Like Iceland, New Zealand, and the isles
of the South Atlantic, Madagascar
for most of its ninety million years or so
had been untouched by homo sapiens –
until we carved out logs, invented paddles,
outriggers, sails, and learned to read sun and winds.
Almost as soon as the first sailors
had come ashore the forests were slashed
and set alight, the flightless Elephant Bird
and the Giant Lemur were extinguished.
The damp air of New Year’s morning is heavy
with the spent gunpowder of last night’s fireworks,
and the cloying smoke of wood-burning stoves,
so we are going to the Zoo to see
the lemurs in their new enclosure,
where we hominids may walk amongst them
as if through the dense forests of their island.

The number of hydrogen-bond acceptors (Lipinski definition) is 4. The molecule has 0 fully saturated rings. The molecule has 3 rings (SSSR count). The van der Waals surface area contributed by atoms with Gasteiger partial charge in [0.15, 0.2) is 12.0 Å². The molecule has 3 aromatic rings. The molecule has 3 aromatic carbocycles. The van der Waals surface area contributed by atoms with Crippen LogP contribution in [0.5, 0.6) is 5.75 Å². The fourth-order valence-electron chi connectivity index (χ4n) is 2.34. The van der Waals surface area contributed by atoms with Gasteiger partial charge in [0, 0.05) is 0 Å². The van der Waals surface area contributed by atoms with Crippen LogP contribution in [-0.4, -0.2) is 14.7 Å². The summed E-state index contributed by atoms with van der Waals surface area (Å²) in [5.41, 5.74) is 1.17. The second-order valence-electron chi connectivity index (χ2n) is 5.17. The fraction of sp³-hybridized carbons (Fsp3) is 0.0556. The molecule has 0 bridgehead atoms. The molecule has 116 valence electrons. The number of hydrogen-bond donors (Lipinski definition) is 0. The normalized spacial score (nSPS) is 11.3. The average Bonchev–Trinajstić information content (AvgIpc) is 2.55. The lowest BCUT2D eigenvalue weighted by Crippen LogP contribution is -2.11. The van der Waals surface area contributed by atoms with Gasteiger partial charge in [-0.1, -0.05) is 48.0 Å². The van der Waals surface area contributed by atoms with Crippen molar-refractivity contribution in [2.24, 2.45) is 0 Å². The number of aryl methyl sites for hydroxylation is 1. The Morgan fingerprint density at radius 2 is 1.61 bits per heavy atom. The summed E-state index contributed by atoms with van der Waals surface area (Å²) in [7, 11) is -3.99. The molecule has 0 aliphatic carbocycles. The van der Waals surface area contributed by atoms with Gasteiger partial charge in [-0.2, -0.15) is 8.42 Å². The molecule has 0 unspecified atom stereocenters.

The Zoo conserves five of the hundred species
of lemur, the world’s oldest primate,
and peculiar to Madagascar.
Larger than cats, surer than squirrels
two Red Ruffed Lemurs have leapt to the top
of the tallest tree in the enclosure –
and are calling loudly to each other,
aggressively it seems to us viewers below.
Perhaps some ancient memory impelled them
to the canopy’s highest point so that they
might see their green and pristine land, but instead
found only scorched plains of felled baobobs
and the red earth haemorrhaging into the sea
under a poisoned sky.
Chester Zoodeforestationglobal warminglemursMadagascar